In the context of biological control against insect pests, chemical ecology research can investigate topics such as:  1) The identification of chemical compounds used by the target pest to orient itself in the field. Such information can lead to a greater understanding of the preferences and dispersal patterns of the pest in its invasive range; 2) Understanding how natural enemies use chemical compounds to locate the target pest. Highly specialized natural enemies (such as some parasitoid wasps) tend to respond to very specific chemical cues such as the pheromones of their host. Knowing the olfactory preferences of natural enemies can help evaluate their potential as candidate biocontrol agents; 3) Development of attractive lures/baits for monitoring or mass-trapping the target pest in its invasive range.

For weed biocontrol, chemical ecology research can investigate the following:  1) Chemical characterization of the target weed and its populations; 2) Comparison of the chemistry of the target weed and native plants present in the invasive range. This approach can shed light on understanding/predicting the host range of potential biocontrol agents and by extension improve ecological risk assessments; 3) Study of the foraging preferences of potential biocontrol agents. This approach may help targeting specific populations of biocontrol agents, improve release methods in the field, and provide valuable information for ecological risk assessment and 4) Exploring the evolution of plant chemistry of target weeds post-invasion.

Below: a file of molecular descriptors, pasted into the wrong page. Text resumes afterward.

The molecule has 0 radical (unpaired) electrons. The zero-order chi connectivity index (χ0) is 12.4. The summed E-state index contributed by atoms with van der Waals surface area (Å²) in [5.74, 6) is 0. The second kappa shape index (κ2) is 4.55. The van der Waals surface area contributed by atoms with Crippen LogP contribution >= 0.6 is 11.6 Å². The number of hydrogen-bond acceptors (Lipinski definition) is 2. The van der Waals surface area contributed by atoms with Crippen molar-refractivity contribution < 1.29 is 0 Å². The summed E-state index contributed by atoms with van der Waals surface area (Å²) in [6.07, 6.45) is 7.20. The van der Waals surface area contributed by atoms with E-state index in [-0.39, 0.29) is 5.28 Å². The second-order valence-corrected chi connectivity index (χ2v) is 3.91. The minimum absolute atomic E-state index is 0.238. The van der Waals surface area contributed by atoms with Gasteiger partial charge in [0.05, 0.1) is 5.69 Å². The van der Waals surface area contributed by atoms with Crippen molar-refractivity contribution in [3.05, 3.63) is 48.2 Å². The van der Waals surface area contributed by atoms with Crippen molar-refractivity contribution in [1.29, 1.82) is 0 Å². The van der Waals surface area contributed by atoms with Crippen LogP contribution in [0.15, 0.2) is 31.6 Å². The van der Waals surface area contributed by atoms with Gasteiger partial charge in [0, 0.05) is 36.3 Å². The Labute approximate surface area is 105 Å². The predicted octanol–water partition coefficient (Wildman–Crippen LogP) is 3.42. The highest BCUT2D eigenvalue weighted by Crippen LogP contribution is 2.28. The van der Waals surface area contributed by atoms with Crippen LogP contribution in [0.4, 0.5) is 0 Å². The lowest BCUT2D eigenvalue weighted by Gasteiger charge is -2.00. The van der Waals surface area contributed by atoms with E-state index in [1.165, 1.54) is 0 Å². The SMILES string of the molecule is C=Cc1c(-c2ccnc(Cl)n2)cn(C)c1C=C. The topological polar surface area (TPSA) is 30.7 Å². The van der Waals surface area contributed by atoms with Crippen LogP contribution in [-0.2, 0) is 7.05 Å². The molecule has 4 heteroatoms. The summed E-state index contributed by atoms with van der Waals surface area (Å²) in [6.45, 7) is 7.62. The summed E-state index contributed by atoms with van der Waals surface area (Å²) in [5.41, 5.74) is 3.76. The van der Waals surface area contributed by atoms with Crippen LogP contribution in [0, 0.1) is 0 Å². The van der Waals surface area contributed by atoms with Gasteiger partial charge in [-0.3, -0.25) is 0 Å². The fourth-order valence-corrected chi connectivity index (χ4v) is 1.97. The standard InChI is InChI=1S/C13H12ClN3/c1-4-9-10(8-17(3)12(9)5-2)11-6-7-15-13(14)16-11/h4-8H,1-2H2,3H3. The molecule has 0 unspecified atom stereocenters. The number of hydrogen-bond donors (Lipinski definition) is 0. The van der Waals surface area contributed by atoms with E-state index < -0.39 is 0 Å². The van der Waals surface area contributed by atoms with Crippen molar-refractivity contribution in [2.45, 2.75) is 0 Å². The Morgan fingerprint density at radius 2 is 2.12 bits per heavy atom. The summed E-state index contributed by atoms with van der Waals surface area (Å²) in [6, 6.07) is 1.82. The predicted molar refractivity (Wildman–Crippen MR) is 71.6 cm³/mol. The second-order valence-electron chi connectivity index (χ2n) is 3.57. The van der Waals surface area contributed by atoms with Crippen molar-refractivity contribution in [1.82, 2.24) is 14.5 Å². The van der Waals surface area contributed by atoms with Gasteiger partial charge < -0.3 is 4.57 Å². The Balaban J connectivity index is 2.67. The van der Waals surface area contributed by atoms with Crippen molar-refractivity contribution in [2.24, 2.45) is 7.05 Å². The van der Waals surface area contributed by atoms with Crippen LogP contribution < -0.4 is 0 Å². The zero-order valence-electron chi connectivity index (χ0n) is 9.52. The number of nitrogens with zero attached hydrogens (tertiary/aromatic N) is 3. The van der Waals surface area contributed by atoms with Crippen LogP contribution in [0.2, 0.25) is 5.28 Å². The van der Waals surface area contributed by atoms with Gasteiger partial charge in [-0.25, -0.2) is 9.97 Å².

Four arm Olfactometer
A four-arm olfactometer used to study the olfactory preferences of insects under laboratory conditions. (Photo courtesy of the European Biological Control Laboratory)

Y-tube olfactometer used to investigate foraging preferences of insect under laboratory conditions
A Y-tube olfactometer used to investigate the foraging preferences of insect under laboratory conditions. (Photo courtesy of the European Biological Control Laboratory)

Collection of volatiles emitted by snails using a static headspace volatile sampling method
Collection of volatiles emitted by snails using a static headspace volatile sampling method. (Photo courtesy of the European Biological Control Laboratory)

Collection of plant volatiles under field conditions using a dynamic headspace volatile collection method
Collection of plant volatiles under field conditions using a dynamic headspace volatile collection method. (Photo courtesy of the European Biological Control Laboratory)

Authors: Marie-Claude Bon, Alexandra Chaskopoulou, Gaylord Desurmont, Javid Kashefi, Mélanie Tannières, and René Sforza

Contact: Michael Grodowitz,

The European Biological Control Laboratory (EBCL) was established in 1991 near Montpellier, France. EBCL was created by the merger of the former European Parasite Laboratory, established in Paris in 1919, and the Biological Control of Weeds Laboratory in Rome. EBCL has a satellite laboratory in Thessaloniki, Greece. As the only USDA ARS-operated laboratory outside the United States, EBCL develops biological control technologies which can be used to suppress invading weeds and insect pests of Eurasian origin. EBCL researchers do this by searching for natural enemies (insects, mites, and pathogens) in their native habitat, determining their identity, testing their host specificity and potential impact in laboratory and field experiments, and shipping promising organisms to the U.S. for further testing as biological control agents. EBCL collaborates with scientists in many countries in Europe, Asia, and Africa to explore in regions of origin of the target weeds and insects.